Wakefield Welcomes Obama Back to School Speech Despite Initial Controversy
Shantella Y. Sherman | 9/10/2009, 9:15 a.m.
Despite criticism and accusations from opponents that President Barack Obama€s speech to America€s students would amount to socialist brainwashing, the 20-minute nationally televised speech from Wakefield High School in Arlington, Va. proved successful.
Obama stressed the importance of overcoming personal hardships and difficulty with subjects and teachers, to succeed in both school and life. He spoke of his own upbringing without his father in the home and his not feeling popular or comfortable at school, saying giving up on oneself is the same as giving up on one€s country.
€There is no excuse for not trying. I, your parents and your teachers are doing everything they can to ensure that you succeed, but ultimately you are responsible for your education. At times it will not be easy, but whatever you resolve to do, I want you to commit to it,€ Obama said.
Doris Jackson, principal at Wakefield, said that the pre-event controversy had done little to dissipate student and faculty excitement at the Arlington-based school.
€We are Wakefield and that means a great deal. We welcome the President of the United States and are honored that he chose our school to promote high scholastics,€ Jackson said.
Jackson encouraged students before the President arrived to set aside the natural inclination to record the President€s speech using cell phone cameras and tape recorders, and instead capture the moment as memory in their minds.
€You will be telling this story today and tomorrow, but you will also be telling this story for years to come, so please, take time to experience it entirely,€ Jackson said.
Carmellita Turner, English 11 and Reading teacher at Wakefield, said that the controversy surrounding Obama€s visit never reached the corridors of the school. Students and faculty said they were honored to have had their school selected by the President.
Christine Romer, chair of the White House Council of Economic Advisors, responds to questions from student at School Without Walls, in Northwest,following President Barack Obama€s speech on education on Tue., Sept. 8. Students€ questions covered a broad range of issues related to U.S. domestic and international policy issues. Photo by Roy Lewis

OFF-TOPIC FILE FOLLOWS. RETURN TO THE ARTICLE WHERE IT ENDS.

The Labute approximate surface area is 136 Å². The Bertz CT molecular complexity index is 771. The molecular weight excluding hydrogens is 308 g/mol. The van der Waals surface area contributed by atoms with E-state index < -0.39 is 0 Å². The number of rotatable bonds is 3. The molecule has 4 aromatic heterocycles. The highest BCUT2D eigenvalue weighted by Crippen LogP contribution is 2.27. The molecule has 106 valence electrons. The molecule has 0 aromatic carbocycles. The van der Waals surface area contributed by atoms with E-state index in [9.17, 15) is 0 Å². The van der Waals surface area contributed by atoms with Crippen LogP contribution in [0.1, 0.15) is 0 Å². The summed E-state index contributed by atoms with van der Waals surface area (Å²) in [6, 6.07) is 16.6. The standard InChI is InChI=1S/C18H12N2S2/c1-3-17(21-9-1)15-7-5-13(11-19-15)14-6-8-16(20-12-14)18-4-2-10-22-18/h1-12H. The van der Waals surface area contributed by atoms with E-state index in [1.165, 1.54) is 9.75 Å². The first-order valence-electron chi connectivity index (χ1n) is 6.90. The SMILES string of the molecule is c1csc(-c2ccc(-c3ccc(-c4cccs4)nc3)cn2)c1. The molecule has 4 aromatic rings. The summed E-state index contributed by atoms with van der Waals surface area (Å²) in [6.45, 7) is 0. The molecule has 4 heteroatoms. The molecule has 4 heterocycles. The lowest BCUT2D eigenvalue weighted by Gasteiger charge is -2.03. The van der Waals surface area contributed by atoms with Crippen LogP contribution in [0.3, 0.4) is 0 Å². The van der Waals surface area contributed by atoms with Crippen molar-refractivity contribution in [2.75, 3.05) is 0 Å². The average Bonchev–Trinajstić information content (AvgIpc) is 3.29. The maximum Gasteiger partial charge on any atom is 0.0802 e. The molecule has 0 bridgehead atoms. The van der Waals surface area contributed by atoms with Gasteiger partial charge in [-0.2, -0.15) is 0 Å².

€As a teacher, I teach Democrats, Republicans and Independents alike. We are here to educate our future leaders and the teachers at Wakefield [and] respect their views as global citizens,€ Turner said.
Among the anxious visitors in the crowd were Dawn Willard, mother of Timothy Spicer, Wakefield Senior Class President, who delivered the President€s welcome address. Flanked by a host of relatives, Willard said that she could not be more proud of her son.
€As his Mom, I have been more overwhelmed by this than Timothy has. I just keep thinking that a week ago we were on vacation and today my son is introducing the President of the United States to the rest of the world,€ Willard said.
Across the Potomac in the District of Columbia, students at School Without Walls in Northwest watched the speech via satellite. Principal Richard Trogisch said there were no complaints from parents or students about the speech.
€Everyone was enthusiastic and supportive. But they hear that speech everyday from me. €You€re going to work and learn and everyone€s going to college,€€ Trogisch said.
Presidential visits to schools on the first day of classes are not uncommon. However, this year€s message became entangled in conservative posturing that Obama€s speech would support a socialist agenda. Obama€s original speech included instructions for students to write The White House and €help the President,€ causing Obama opponents to weigh in that such help constituted €overstepping his authority.€
Education Secretary Arne Duncan, who attended the Wakefield event, said that original materials could have been misconstrued as €wrongheaded,€ so his team gladly removed the lesson plan from the packets. The White House later released the entire speech to the media days before the event to stall rumblings of agenda baiting.
For Molly Sloss, 17, a senior at the School Without Walls, Obama€s speech left a lasting impression on her about how much the President cared about young people.
€It made a statement that he was willing to come out and be such a father figure to everyone. I€ve been lucky enough to hear that for a really long time, but I know other kids who haven€t had someone tell them all the things that President Obama said today. It was really personal and I was really amazed and struck by how much he cared,€ Sloss said.
Staff Writer Norma Porter contributed to this article.